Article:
** What are yeast? **

Richard Winder rwinder at PFC.Forestry.CA
Thu Oct 27 11:58:07 EST 1994

In article <thanh.9.2EACE999 at wwg3.uovs.ac.za>, thanh at wwg3.uovs.ac.za writes:
>For most of people yeasts are Sac. cerevisiae.
>For most of yeastists yeasts are the fungi with single cells stage of 
>development. But Mucor spp. can give us such kind of cells in condition 
>without O2 as well.  
>So, how do you think about "what are yeast" and "their origin"?
>    origin of yeasts:
>          / ...                    / fungi1             / yeasts
>    Fungi - ...        or    yeast - fungi2     or    X - fungi
>          \ yeasts                 \ fungi...           \ ...
>    or ...

I don't know if you can equate yeast cells with a hypothetical unicellular
protist/alagal ancestor- perhaps you can in the `lower' taxons.  Many higher 
filamentous fungi also produce yeast-like growth in liquid culture- whether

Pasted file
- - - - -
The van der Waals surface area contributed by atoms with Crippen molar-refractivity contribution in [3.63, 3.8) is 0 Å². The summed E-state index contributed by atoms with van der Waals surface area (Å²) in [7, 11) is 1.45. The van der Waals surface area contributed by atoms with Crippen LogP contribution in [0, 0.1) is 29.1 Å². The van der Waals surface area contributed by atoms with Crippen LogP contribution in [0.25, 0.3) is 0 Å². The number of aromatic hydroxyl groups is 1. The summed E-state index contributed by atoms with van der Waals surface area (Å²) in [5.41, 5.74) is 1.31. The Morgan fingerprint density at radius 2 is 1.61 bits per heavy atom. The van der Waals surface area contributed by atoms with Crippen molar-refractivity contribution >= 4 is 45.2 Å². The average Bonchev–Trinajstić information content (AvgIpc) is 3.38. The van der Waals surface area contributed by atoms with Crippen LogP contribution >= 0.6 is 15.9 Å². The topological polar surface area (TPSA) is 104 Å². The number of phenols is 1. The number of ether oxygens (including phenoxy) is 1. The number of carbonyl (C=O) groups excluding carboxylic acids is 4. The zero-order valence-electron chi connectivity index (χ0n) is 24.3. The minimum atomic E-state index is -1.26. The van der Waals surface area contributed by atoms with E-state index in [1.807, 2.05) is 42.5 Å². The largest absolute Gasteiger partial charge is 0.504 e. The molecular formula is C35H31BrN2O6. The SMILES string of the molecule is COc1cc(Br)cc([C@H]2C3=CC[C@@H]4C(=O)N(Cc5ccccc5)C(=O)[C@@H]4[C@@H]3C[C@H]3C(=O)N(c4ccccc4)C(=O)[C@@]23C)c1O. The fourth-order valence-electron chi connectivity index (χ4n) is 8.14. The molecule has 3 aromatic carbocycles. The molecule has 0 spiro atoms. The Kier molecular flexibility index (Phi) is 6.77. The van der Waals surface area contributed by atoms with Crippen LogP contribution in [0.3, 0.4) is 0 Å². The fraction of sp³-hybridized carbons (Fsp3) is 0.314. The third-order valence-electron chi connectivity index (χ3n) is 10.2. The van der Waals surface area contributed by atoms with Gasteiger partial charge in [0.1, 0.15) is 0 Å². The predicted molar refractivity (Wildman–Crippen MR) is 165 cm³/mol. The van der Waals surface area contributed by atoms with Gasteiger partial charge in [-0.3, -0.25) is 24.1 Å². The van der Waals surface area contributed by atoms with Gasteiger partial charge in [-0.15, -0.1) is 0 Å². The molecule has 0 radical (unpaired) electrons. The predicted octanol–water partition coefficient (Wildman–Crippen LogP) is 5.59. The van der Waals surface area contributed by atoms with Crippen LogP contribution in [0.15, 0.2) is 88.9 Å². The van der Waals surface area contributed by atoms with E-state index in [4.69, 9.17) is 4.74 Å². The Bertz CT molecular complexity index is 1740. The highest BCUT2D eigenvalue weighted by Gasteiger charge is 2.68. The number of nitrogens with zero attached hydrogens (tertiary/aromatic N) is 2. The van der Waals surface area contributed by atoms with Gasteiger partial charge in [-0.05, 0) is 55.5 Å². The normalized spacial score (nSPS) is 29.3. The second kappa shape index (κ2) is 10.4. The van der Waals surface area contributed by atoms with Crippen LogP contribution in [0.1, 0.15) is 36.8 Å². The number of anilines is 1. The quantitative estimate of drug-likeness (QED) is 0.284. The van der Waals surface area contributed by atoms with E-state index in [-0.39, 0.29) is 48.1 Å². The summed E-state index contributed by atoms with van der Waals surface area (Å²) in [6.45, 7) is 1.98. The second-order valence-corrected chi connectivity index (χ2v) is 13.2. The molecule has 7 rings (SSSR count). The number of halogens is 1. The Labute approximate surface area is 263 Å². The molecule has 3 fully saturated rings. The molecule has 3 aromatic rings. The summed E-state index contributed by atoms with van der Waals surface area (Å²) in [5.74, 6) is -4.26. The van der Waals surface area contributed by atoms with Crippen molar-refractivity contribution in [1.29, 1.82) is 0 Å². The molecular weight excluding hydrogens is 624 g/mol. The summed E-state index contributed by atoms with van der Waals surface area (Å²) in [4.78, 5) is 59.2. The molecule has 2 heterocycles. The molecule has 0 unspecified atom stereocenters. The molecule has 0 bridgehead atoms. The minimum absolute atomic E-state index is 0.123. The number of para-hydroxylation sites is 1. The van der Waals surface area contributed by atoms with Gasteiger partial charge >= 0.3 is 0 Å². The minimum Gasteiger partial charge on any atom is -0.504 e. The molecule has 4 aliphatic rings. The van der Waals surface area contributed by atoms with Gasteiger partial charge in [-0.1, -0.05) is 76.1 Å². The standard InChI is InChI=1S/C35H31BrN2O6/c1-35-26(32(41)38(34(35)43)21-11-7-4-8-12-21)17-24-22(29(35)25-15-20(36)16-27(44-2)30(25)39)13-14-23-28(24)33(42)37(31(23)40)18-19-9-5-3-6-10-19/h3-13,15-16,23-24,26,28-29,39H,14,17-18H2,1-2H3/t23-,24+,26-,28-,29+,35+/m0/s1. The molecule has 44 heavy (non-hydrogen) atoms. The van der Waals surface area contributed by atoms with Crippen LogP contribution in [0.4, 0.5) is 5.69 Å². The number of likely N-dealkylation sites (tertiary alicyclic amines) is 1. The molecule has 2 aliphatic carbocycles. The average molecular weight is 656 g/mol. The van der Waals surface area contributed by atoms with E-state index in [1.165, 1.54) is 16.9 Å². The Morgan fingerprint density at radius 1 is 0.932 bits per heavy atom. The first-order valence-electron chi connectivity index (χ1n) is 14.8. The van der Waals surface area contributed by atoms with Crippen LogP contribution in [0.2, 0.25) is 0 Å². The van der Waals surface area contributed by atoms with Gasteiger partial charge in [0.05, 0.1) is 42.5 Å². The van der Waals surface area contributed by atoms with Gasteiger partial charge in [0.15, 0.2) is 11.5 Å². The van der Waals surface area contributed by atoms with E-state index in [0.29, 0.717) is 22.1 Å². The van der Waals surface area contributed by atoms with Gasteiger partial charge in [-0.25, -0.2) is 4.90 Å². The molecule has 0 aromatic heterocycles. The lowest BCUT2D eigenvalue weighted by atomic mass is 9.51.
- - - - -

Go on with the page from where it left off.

this common adaptation is homologous or analagous to a reversion back to an 
ancestral form or not is an interesting question (essentially, is there 
recapitulation of evolution in fungi, as there seems to be in mammalian 
embryogenesis?), but I don't know if we have all the information we need to 
answer it.  Some claim that mycelia have developed analogously in the chytrid
line and the oomycete line from different ancestral precursors- why not the 
analagous development of yeasty propagules as well (particularly in the 
deuteromycetes)?  On the other hand, unicellular vegetative structures seem
to be important enough to be conserved throughout fungal evolution (I'm
thinking of germinated spores, and the ability of single-celled hyphal
fragments to propagate).  I'm not an expert in the field of fungal 
phylogeny- it would be interesting to hear what the lasted story on all of 
this is.  -RSW

  RICHARD WINDER                    Title: Research Scientist
  Canadian Forest Service           Phone: (604) 363-0773
  Victoria, B.C.                    Internet: RWINDER at A1.PFC.Forestry.CA

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